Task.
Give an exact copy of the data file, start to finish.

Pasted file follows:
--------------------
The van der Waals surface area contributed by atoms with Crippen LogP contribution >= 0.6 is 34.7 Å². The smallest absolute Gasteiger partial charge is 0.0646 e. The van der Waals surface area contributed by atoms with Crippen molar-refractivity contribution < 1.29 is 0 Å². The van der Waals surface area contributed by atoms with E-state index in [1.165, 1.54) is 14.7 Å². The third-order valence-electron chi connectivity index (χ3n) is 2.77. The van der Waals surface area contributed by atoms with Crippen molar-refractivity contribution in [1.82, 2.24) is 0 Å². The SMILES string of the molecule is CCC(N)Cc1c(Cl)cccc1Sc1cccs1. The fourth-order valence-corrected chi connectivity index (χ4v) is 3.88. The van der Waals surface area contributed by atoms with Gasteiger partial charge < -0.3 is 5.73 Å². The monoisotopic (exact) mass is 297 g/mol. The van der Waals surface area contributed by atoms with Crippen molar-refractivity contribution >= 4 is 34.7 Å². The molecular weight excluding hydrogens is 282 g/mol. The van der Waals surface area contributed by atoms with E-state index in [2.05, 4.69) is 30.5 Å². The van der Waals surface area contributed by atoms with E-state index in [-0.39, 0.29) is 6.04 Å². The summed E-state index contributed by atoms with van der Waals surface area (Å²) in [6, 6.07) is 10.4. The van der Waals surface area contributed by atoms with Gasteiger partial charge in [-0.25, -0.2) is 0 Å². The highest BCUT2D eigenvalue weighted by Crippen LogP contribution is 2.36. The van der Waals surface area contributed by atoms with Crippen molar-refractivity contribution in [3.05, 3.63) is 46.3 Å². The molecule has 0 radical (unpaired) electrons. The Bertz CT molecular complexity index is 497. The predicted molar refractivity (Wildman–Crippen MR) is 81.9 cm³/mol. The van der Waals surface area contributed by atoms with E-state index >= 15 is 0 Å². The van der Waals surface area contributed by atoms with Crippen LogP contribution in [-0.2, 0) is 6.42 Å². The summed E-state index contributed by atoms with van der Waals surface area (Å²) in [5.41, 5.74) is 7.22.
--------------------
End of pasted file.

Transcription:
The van der Waals surface area contributed by atoms with Crippen LogP contribution >= 0.6 is 34.7 Å². The smallest absolute Gasteiger partial charge is 0.0646 e. The van der Waals surface area contributed by atoms with Crippen molar-refractivity contribution < 1.29 is 0 Å². The van der Waals surface area contributed by atoms with E-state index in [1.165, 1.54) is 14.7 Å². The third-order valence-electron chi connectivity index (χ3n) is 2.77. The van der Waals surface area contributed by atoms with Crippen molar-refractivity contribution in [1.82, 2.24) is 0 Å². The SMILES string of the molecule is CCC(N)Cc1c(Cl)cccc1Sc1cccs1. The fourth-order valence-corrected chi connectivity index (χ4v) is 3.88. The van der Waals surface area contributed by atoms with Gasteiger partial charge < -0.3 is 5.73 Å². The monoisotopic (exact) mass is 297 g/mol. The van der Waals surface area contributed by atoms with Crippen molar-refractivity contribution >= 4 is 34.7 Å². The molecular weight excluding hydrogens is 282 g/mol. The van der Waals surface area contributed by atoms with E-state index in [2.05, 4.69) is 30.5 Å². The van der Waals surface area contributed by atoms with E-state index in [-0.39, 0.29) is 6.04 Å². The summed E-state index contributed by atoms with van der Waals surface area (Å²) in [6, 6.07) is 10.4. The van der Waals surface area contributed by atoms with Gasteiger partial charge in [-0.25, -0.2) is 0 Å². The highest BCUT2D eigenvalue weighted by Crippen LogP contribution is 2.36. The van der Waals surface area contributed by atoms with Crippen molar-refractivity contribution in [3.05, 3.63) is 46.3 Å². The molecule has 0 radical (unpaired) electrons. The Bertz CT molecular complexity index is 497. The predicted molar refractivity (Wildman–Crippen MR) is 81.9 cm³/mol. The van der Waals surface area contributed by atoms with E-state index >= 15 is 0 Å². The van der Waals surface area contributed by atoms with Crippen LogP contribution in [-0.2, 0) is 6.42 Å². The summed E-state index contributed by atoms with van der Waals surface area (Å²) in [5.41, 5.74) is 7.22.